In other words, the logarithm function is a bijection from the set of positive real numbers to the set of all real numbers. More precisely it is an isomorphism from the group of positive real numbers under multiplication to the group of real numbers under addition. Represented as a function:
Logarithms can be defined to any positive base other than 1, not just e, and are useful for solving equations in which the unknown appears as the exponent of some other quantity.
Mathematicians, statisticians, and some engineers generally understand either "log(x)" or "ln(x)" to mean loge(x), i.e., the natural logarithm of x, and write "log10(x)" if the base 10 logarithm of x is intended.
Some engineers, biologists, and some others generally write "ln(x)" (or occasionally "loge(x)") when they mean the natural logarithm of x, and take "log(x)" to mean log10(x) or, in the case of some computer scientists, log2(x) (although this is often written lg(x) instead).
In hand-held calculators, the natural logarithm is denoted ln, whereas log is the base 10 logarithm.
In information theory and cryptography "log(x)" means "log2(x)".
Initially, it might seem that since our numbering system is base 10, this base would be more “natural” than base e. But mathematically, the number 10 is not particularly significant. Its use culturally—as the basis for many societies’ numbering systems—likely arises from humans’ typical number of fingers. Other cultures have based their counting systems on such choices as 5, 20, and 60.
Loge is a “natural” log because it automatically springs from, and appears so often in, mathematics. For example, consider the problem of differentiating a logarithmic function:
Further senses of this naturalness make no use of calculus. As an example, there are a number of simple series involving the natural logarithm. In fact, Pietro Mengoli and Nicholas Mercator called it logarithmus naturalis a few decades before Newton and Leibniz developed calculus.
Formally, ln(a) may be defined as the area under the graph of 1/x from 1 to a, that is as the integral,
This defines a logarithm because it satisfies the fundamental property of a logarithm:
This can be demonstrated by letting as follows:
The number e can then be defined as the unique real number a such that ln(a) = 1.
Alternatively, if the exponential function has been defined first using an infinite series, the natural logarithm may be defined as its inverse function, i.e., ln(x) is that function such that . Since the range of the exponential function on real arguments is all positive real numbers and since the exponential function is strictly increasing, this is well-defined for all positive x.
The derivative of the natural logarithm is given by
At right is a picture of and some of its Taylor polynomials around . These approximations converge to the function only in the region -1 < x ≤ 1; outside of this region the higher-degree Taylor polynomials are worse approximations for the function.
Substituting x-1 for x, we obtain an alternative form for ln(x) itself, namely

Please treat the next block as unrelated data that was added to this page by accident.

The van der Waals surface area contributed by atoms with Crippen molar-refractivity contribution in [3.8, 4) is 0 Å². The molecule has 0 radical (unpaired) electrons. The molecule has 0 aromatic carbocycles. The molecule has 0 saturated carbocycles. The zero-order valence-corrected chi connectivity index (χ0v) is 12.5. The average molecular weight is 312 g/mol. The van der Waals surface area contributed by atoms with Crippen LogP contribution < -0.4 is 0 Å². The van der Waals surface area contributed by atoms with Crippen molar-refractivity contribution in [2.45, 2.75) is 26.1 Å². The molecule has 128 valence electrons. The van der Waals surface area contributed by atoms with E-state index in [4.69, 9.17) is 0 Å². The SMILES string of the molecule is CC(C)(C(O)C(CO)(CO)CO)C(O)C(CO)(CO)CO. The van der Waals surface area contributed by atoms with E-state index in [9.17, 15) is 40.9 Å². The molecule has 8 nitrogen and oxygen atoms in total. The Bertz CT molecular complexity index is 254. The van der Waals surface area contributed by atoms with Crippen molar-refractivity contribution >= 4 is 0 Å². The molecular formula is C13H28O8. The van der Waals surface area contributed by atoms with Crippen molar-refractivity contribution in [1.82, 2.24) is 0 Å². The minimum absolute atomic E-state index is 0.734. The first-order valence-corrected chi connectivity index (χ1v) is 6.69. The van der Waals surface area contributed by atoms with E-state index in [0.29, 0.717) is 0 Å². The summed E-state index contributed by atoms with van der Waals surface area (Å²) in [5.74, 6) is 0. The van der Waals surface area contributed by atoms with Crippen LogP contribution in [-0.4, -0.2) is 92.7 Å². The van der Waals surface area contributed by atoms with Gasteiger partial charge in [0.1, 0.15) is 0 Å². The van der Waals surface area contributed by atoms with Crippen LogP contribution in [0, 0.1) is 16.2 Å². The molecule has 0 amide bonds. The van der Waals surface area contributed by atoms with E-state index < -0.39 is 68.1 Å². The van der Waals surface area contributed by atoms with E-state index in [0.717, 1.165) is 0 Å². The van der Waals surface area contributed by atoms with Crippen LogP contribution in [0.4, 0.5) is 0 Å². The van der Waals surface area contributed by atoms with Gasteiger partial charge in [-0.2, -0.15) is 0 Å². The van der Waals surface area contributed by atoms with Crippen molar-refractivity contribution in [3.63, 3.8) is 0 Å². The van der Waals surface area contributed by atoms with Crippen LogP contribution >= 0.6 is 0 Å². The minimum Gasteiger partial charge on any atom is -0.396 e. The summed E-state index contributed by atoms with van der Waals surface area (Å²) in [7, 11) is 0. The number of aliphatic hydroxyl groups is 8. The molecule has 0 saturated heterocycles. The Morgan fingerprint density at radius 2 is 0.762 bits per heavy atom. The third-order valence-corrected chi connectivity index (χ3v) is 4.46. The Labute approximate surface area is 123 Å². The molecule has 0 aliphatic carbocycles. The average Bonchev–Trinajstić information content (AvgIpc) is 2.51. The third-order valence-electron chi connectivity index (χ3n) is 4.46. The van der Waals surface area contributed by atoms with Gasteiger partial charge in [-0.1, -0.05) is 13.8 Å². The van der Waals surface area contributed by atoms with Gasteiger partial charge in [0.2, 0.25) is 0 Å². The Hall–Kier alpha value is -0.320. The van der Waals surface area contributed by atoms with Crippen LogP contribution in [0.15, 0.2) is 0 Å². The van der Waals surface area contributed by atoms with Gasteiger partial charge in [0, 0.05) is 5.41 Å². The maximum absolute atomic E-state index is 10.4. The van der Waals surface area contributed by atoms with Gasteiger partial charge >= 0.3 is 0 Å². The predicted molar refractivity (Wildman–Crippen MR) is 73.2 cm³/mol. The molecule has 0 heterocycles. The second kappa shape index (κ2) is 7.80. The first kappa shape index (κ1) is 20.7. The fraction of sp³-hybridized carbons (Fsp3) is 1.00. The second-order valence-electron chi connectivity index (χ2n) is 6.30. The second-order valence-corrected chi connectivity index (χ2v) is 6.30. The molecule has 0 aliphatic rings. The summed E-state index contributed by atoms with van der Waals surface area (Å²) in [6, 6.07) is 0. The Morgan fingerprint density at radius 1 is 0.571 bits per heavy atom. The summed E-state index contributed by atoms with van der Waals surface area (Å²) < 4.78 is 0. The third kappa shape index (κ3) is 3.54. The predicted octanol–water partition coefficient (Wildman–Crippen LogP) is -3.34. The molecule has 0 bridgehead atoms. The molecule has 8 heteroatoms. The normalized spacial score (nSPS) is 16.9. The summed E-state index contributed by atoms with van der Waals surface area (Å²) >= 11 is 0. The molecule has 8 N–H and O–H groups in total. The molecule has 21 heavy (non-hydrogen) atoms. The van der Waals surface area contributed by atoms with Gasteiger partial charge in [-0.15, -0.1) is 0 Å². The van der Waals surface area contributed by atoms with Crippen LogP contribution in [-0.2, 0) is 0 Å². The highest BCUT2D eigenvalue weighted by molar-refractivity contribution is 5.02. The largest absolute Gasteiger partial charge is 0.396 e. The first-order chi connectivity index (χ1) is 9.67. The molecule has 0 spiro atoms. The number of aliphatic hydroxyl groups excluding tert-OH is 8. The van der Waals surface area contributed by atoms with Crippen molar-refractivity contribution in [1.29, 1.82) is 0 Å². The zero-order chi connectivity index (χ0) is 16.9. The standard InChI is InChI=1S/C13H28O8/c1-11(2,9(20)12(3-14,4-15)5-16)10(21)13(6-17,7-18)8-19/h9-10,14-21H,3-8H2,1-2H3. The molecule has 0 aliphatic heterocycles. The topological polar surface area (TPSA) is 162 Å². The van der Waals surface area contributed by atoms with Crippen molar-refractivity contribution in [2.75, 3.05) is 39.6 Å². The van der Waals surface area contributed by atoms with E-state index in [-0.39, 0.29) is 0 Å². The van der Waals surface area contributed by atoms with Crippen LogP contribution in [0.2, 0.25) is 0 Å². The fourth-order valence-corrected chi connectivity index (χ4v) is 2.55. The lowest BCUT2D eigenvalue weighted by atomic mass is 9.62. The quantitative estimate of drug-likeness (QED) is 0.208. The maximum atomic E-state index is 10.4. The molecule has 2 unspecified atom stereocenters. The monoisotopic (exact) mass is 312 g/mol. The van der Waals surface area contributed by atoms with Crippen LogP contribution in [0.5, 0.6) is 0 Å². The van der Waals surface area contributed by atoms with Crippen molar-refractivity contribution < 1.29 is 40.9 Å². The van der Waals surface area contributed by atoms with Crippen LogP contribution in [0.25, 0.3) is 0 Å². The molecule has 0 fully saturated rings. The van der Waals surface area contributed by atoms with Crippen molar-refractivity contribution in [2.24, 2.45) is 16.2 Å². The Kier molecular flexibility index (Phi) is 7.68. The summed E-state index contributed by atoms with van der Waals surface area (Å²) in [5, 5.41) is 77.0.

By using the Euler transform on the Mercator series, one obtains the following, which is valid for any x with absolute value greater than 1:
This series is similar to a BBP-type formula.
Also note that is its own inverse function, so to yield the natural logarithm of a certain number n, simply put in for x.
The natural logarithm allows simple integration of functions of the form g(x) = f '(x)/f(x): an antiderivative of g(x) is given by ln(|f(x)|). This is the case because of the chain rule and the following fact:
In other words,
Here is an example in the case of g(x) = tan(x):
where C is an arbitrary constant of integration.
The natural logarithm can be integrated using integration by parts:
To calculate the numerical value of the natural logarithm of a number, the Taylor series expansion can be rewritten as:
To obtain a better rate of convergence, the following identity can be used.
For ln(x) where x > 1, the closer the value of x is to 1, the faster the rate of convergence. The identities associated with the logarithm can be leveraged to exploit this:
Such techniques were used before calculators, by referring to numerical tables and performing manipulations such as those above.
An alternative for extremely high precision calculation is the formula
where M denotes the arithmetic-geometric mean and
with m chosen so that p bits of precision is attained. (For most purposes, the value of 256 for m is sufficient.) In fact, if this method is used, Newton inversion of the natural logarithm may conversely be used to calculate the exponential function efficiently. (The constants ln 2 and π can be pre-computed to the desired precision using any of several known quickly converging series.)
So the logarithm cannot be defined for the whole complex plane, and even then it is multi-valued – any complex logarithm can be changed into an "equivalent" logarithm by adding any integer multiple of 2πi at will. The complex logarithm can only be single-valued on the cut plane. For example, ln i = 1/2 πi or 5/2 πi or −3/2 πi, etc.; and although i4 = 1, 4 log i can be defined as 2πi, or 10πi or −6 πi, and so on.
Association between New York and Shanghai Markets: Evidence from the Stock Price Indices/ Niujorko Ir Sanchajaus Rinkos: Akciju Kainu Indeksai
Feb 01, 2012; 1. Introduction Our purpose is to study three sets of weekly price indices: Shanghai Stock Composite Index, NYSE Composite Index,...